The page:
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Audio-Technica Artist Series

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John Horvath:
During a slump in business late last year, I contacted Mark Herman to offer my help with some Road Testing.  He asked what type of items I would be interested in testing.  Without hesitation I of course said popular, expensive items that I could rent and make a bunch of money with!  Mark didn't seem very amused, but he did offer me an Audio-Technica Artist Series package.  At first I was reluctant to accept because as everyone knows, microphone selection is highly debatable.  Some people choose mics based on personal preference.  Some choose because the industry says it fits the application.  I like Pepsi, you like Coke, now what?

After pondering that I could attempt to focus on durability, build quality, value, and maybe some comparative testing, I agreed to give it a shot.  A couple weeks later, a box arrived from Audio-Technica.  Well, all that was months ago.  Luckily for me the slump in business didn't last long.  Business quickly returned to normal, and by normal I mean completely consuming me.  I probably should have returned the mics asap, but I was genuinely excited about the task and had every intention of giving it my best effort when I gathered enough data and when the time permitted.  After months of waiting, Mark, Sara, and Audio-Technica are probably not very happy with me at this point.  I am publicly sorry to everyone for the delay, but freetime is freetime and business is business, so I cannot apologize for putting my paying customers first.  I guess the good news is, better late than never!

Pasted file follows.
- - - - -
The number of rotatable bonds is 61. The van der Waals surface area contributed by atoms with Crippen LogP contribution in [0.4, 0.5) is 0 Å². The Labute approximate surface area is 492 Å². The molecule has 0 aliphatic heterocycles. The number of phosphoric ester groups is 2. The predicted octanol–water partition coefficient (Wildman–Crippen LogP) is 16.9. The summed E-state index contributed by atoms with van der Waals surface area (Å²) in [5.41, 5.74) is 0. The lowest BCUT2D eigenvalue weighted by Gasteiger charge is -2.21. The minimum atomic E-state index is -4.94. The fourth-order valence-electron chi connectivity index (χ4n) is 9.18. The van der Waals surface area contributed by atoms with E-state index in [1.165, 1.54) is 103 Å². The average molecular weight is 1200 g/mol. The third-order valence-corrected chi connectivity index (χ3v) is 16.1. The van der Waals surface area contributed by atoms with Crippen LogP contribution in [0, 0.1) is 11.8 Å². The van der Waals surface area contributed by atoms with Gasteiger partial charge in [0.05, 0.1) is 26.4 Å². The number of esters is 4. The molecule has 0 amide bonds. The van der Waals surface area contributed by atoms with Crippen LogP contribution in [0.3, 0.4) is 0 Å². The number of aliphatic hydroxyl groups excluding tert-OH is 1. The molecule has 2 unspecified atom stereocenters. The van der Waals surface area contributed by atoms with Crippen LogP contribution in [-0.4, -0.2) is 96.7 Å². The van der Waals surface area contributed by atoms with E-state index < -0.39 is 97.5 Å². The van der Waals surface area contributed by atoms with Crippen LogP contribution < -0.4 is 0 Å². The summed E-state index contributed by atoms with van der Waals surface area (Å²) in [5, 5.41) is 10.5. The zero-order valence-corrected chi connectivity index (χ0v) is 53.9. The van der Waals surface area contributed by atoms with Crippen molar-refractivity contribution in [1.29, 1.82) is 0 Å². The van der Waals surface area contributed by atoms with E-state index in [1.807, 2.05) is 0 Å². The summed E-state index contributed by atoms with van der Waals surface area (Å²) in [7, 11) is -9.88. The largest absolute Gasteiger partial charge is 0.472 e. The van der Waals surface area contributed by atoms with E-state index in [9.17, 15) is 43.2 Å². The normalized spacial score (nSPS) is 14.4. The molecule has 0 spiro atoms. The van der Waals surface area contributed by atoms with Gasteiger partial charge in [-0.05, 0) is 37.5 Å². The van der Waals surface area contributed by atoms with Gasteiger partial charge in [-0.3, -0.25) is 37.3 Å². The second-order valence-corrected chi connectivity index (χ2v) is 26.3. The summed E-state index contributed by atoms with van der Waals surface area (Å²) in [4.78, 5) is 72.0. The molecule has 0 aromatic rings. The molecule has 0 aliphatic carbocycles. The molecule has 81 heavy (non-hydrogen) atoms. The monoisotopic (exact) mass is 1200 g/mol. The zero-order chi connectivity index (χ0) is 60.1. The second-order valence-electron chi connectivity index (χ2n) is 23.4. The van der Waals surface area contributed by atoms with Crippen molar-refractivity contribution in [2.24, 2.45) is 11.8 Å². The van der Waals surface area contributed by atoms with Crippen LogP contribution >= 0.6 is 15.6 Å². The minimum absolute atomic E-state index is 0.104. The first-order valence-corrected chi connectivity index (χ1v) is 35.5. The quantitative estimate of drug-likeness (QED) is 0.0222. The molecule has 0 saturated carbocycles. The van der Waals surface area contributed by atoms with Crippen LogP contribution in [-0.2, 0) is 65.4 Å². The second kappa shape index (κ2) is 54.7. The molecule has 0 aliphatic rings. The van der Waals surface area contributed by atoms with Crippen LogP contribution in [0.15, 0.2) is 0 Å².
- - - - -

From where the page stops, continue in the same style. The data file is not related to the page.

Before the mics arrived, I took a look at my schedule and selected three gigs where I knew the drummer & kit were pro caliber, and because I knew I would be mixing FOH.  Drumkit #1 was a beautiful maple, six piece Pearl kit, played by a local drummer who's well known for his smooth technique and tuning abilities.  Kit #2 was a vintage Ludwig kit, used in three piece Beatles tribute band from New York.  Known for their vintage, tonal accuracy with a modern twist.  Third was the very soft-hitting female drummer from my regular high energy, seven piece latin band.  I know her drumkit better than any other, not only because I've mixed it hundreds of times, but also because she lets me handle head selection and tuning.  From my past experiences, all three would provide a variety of tonal quality and player technique, perfect for use as test subjects.